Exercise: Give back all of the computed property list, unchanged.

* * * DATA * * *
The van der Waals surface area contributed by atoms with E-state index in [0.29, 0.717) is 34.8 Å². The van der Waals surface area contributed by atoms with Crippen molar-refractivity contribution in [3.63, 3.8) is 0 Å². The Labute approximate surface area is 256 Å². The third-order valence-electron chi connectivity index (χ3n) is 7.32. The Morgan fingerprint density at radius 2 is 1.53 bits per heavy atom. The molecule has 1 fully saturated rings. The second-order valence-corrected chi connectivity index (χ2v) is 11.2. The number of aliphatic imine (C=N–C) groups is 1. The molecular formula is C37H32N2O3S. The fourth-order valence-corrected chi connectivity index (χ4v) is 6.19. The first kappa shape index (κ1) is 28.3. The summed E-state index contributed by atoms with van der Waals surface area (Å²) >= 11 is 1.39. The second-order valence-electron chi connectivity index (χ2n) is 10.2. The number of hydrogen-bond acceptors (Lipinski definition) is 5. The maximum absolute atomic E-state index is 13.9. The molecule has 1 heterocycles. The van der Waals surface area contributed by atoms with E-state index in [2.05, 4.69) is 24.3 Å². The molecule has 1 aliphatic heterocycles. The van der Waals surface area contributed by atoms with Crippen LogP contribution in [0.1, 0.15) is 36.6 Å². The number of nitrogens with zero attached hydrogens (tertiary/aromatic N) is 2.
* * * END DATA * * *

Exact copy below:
The van der Waals surface area contributed by atoms with E-state index in [0.29, 0.717) is 34.8 Å². The van der Waals surface area contributed by atoms with Crippen molar-refractivity contribution in [3.63, 3.8) is 0 Å². The Labute approximate surface area is 256 Å². The third-order valence-electron chi connectivity index (χ3n) is 7.32. The Morgan fingerprint density at radius 2 is 1.53 bits per heavy atom. The molecule has 1 fully saturated rings. The second-order valence-corrected chi connectivity index (χ2v) is 11.2. The number of aliphatic imine (C=N–C) groups is 1. The molecular formula is C37H32N2O3S. The fourth-order valence-corrected chi connectivity index (χ4v) is 6.19. The first kappa shape index (κ1) is 28.3. The summed E-state index contributed by atoms with van der Waals surface area (Å²) >= 11 is 1.39. The second-order valence-electron chi connectivity index (χ2n) is 10.2. The number of hydrogen-bond acceptors (Lipinski definition) is 5. The maximum absolute atomic E-state index is 13.9. The molecule has 1 heterocycles. The van der Waals surface area contributed by atoms with E-state index in [2.05, 4.69) is 24.3 Å². The molecule has 1 aliphatic heterocycles. The van der Waals surface area contributed by atoms with Crippen LogP contribution in [0.1, 0.15) is 36.6 Å². The number of nitrogens with zero attached hydrogens (tertiary/aromatic N) is 2.